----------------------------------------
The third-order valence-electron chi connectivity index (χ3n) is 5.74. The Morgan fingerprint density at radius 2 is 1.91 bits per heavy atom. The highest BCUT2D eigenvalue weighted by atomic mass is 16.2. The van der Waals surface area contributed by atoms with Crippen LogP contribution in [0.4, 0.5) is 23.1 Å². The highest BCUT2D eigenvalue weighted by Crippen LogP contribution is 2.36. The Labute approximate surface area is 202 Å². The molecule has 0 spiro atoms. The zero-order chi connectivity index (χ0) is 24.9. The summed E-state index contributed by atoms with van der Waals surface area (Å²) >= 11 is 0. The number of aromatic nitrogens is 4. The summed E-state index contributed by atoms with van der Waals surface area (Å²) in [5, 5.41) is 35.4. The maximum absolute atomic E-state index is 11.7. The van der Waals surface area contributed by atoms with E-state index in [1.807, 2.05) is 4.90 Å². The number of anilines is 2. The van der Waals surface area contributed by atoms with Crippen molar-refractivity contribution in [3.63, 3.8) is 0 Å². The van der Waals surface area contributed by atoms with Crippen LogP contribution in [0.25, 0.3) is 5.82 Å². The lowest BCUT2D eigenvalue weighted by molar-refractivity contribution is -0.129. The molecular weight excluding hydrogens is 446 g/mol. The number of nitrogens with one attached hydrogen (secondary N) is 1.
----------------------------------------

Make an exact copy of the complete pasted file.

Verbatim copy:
The third-order valence-electron chi connectivity index (χ3n) is 5.74. The Morgan fingerprint density at radius 2 is 1.91 bits per heavy atom. The highest BCUT2D eigenvalue weighted by atomic mass is 16.2. The van der Waals surface area contributed by atoms with Crippen LogP contribution in [0.4, 0.5) is 23.1 Å². The highest BCUT2D eigenvalue weighted by Crippen LogP contribution is 2.36. The Labute approximate surface area is 202 Å². The molecule has 0 spiro atoms. The zero-order chi connectivity index (χ0) is 24.9. The summed E-state index contributed by atoms with van der Waals surface area (Å²) >= 11 is 0. The number of aromatic nitrogens is 4. The summed E-state index contributed by atoms with van der Waals surface area (Å²) in [5, 5.41) is 35.4. The maximum absolute atomic E-state index is 11.7. The van der Waals surface area contributed by atoms with E-state index in [1.807, 2.05) is 4.90 Å². The number of anilines is 2. The van der Waals surface area contributed by atoms with Crippen molar-refractivity contribution in [3.63, 3.8) is 0 Å². The van der Waals surface area contributed by atoms with Crippen LogP contribution in [0.25, 0.3) is 5.82 Å². The lowest BCUT2D eigenvalue weighted by molar-refractivity contribution is -0.129. The molecular weight excluding hydrogens is 446 g/mol. The number of nitrogens with one attached hydrogen (secondary N) is 1.